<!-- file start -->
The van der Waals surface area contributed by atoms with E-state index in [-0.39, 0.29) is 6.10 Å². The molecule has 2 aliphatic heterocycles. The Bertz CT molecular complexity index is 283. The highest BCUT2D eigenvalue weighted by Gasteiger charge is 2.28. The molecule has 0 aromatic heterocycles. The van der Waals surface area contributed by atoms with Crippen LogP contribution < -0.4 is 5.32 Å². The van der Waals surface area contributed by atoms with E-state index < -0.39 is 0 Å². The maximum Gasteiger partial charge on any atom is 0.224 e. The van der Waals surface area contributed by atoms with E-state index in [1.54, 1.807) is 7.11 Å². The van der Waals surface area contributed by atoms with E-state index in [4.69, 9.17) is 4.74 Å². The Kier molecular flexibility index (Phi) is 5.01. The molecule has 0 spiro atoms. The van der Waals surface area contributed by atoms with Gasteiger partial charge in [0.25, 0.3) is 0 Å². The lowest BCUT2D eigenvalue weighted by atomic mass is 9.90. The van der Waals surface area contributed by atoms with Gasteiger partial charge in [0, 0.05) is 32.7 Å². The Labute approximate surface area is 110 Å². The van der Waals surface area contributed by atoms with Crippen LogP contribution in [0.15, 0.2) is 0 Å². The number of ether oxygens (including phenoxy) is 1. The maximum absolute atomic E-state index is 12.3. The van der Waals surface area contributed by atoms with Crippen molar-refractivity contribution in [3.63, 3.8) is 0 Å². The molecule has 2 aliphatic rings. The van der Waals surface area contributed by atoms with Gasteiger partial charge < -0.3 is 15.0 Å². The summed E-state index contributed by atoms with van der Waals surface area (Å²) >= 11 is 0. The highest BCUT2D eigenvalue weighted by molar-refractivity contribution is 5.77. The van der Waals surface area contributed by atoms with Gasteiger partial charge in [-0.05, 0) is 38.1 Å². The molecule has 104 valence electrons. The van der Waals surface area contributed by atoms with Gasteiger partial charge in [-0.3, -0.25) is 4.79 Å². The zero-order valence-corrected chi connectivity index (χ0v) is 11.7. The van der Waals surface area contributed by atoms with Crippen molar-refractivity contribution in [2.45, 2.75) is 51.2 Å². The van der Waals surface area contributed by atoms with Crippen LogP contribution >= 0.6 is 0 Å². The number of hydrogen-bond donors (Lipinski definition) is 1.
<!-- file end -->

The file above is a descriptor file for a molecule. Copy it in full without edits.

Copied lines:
The van der Waals surface area contributed by atoms with E-state index in [-0.39, 0.29) is 6.10 Å². The molecule has 2 aliphatic heterocycles. The Bertz CT molecular complexity index is 283. The highest BCUT2D eigenvalue weighted by Gasteiger charge is 2.28. The molecule has 0 aromatic heterocycles. The van der Waals surface area contributed by atoms with Crippen LogP contribution < -0.4 is 5.32 Å². The van der Waals surface area contributed by atoms with E-state index < -0.39 is 0 Å². The maximum Gasteiger partial charge on any atom is 0.224 e. The van der Waals surface area contributed by atoms with E-state index in [1.54, 1.807) is 7.11 Å². The van der Waals surface area contributed by atoms with E-state index in [4.69, 9.17) is 4.74 Å². The Kier molecular flexibility index (Phi) is 5.01. The molecule has 0 spiro atoms. The van der Waals surface area contributed by atoms with Gasteiger partial charge in [0.25, 0.3) is 0 Å². The lowest BCUT2D eigenvalue weighted by atomic mass is 9.90. The van der Waals surface area contributed by atoms with Gasteiger partial charge in [0, 0.05) is 32.7 Å². The Labute approximate surface area is 110 Å². The van der Waals surface area contributed by atoms with Crippen LogP contribution in [0.15, 0.2) is 0 Å². The number of ether oxygens (including phenoxy) is 1. The maximum absolute atomic E-state index is 12.3. The van der Waals surface area contributed by atoms with Crippen molar-refractivity contribution in [3.63, 3.8) is 0 Å². The molecule has 2 aliphatic rings. The van der Waals surface area contributed by atoms with Gasteiger partial charge < -0.3 is 15.0 Å². The summed E-state index contributed by atoms with van der Waals surface area (Å²) >= 11 is 0. The highest BCUT2D eigenvalue weighted by molar-refractivity contribution is 5.77. The van der Waals surface area contributed by atoms with Gasteiger partial charge in [-0.05, 0) is 38.1 Å². The molecule has 104 valence electrons. The van der Waals surface area contributed by atoms with Gasteiger partial charge in [-0.3, -0.25) is 4.79 Å². The zero-order valence-corrected chi connectivity index (χ0v) is 11.7. The van der Waals surface area contributed by atoms with Crippen molar-refractivity contribution in [2.45, 2.75) is 51.2 Å². The van der Waals surface area contributed by atoms with Crippen LogP contribution >= 0.6 is 0 Å². The number of hydrogen-bond donors (Lipinski definition) is 1.